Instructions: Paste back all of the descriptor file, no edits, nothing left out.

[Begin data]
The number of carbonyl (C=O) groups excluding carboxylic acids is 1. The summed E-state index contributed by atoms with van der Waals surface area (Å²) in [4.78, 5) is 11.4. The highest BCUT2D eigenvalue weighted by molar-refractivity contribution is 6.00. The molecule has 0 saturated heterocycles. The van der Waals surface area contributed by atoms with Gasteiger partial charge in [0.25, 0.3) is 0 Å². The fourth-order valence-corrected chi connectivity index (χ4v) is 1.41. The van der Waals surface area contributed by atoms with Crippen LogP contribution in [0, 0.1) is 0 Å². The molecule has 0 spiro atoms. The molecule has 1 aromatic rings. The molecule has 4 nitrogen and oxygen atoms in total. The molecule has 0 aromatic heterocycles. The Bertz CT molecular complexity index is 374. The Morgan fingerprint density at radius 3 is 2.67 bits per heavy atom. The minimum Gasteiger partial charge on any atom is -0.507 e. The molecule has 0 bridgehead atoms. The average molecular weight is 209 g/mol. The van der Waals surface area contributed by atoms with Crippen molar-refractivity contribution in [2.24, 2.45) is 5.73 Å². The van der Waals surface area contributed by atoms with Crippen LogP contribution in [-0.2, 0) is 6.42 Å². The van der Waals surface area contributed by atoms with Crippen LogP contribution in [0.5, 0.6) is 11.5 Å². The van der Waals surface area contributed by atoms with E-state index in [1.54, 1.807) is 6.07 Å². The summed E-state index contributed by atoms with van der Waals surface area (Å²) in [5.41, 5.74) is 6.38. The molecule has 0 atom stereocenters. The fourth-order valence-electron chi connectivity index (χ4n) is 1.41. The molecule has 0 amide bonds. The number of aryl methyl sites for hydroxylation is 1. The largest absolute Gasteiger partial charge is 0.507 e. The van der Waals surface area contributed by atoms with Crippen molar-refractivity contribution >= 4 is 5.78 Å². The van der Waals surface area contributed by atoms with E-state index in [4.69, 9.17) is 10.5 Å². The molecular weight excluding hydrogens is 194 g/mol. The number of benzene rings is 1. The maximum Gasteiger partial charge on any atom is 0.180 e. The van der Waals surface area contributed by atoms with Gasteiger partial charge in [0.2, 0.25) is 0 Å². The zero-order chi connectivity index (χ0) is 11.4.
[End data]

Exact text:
The number of carbonyl (C=O) groups excluding carboxylic acids is 1. The summed E-state index contributed by atoms with van der Waals surface area (Å²) in [4.78, 5) is 11.4. The highest BCUT2D eigenvalue weighted by molar-refractivity contribution is 6.00. The molecule has 0 saturated heterocycles. The van der Waals surface area contributed by atoms with Gasteiger partial charge in [0.25, 0.3) is 0 Å². The fourth-order valence-corrected chi connectivity index (χ4v) is 1.41. The van der Waals surface area contributed by atoms with Crippen LogP contribution in [0, 0.1) is 0 Å². The molecule has 0 spiro atoms. The molecule has 1 aromatic rings. The molecule has 4 nitrogen and oxygen atoms in total. The molecule has 0 aromatic heterocycles. The Bertz CT molecular complexity index is 374. The Morgan fingerprint density at radius 3 is 2.67 bits per heavy atom. The minimum Gasteiger partial charge on any atom is -0.507 e. The molecule has 0 bridgehead atoms. The average molecular weight is 209 g/mol. The van der Waals surface area contributed by atoms with Crippen molar-refractivity contribution in [2.24, 2.45) is 5.73 Å². The van der Waals surface area contributed by atoms with Crippen LogP contribution in [-0.2, 0) is 6.42 Å². The van der Waals surface area contributed by atoms with Crippen LogP contribution in [0.5, 0.6) is 11.5 Å². The van der Waals surface area contributed by atoms with E-state index in [1.54, 1.807) is 6.07 Å². The summed E-state index contributed by atoms with van der Waals surface area (Å²) in [5.41, 5.74) is 6.38. The molecule has 0 atom stereocenters. The fourth-order valence-electron chi connectivity index (χ4n) is 1.41. The molecule has 0 amide bonds. The number of aryl methyl sites for hydroxylation is 1. The largest absolute Gasteiger partial charge is 0.507 e. The van der Waals surface area contributed by atoms with Crippen molar-refractivity contribution >= 4 is 5.78 Å². The van der Waals surface area contributed by atoms with E-state index in [4.69, 9.17) is 10.5 Å². The molecular weight excluding hydrogens is 194 g/mol. The number of benzene rings is 1. The maximum Gasteiger partial charge on any atom is 0.180 e. The van der Waals surface area contributed by atoms with Gasteiger partial charge in [0.2, 0.25) is 0 Å². The zero-order chi connectivity index (χ0) is 11.4.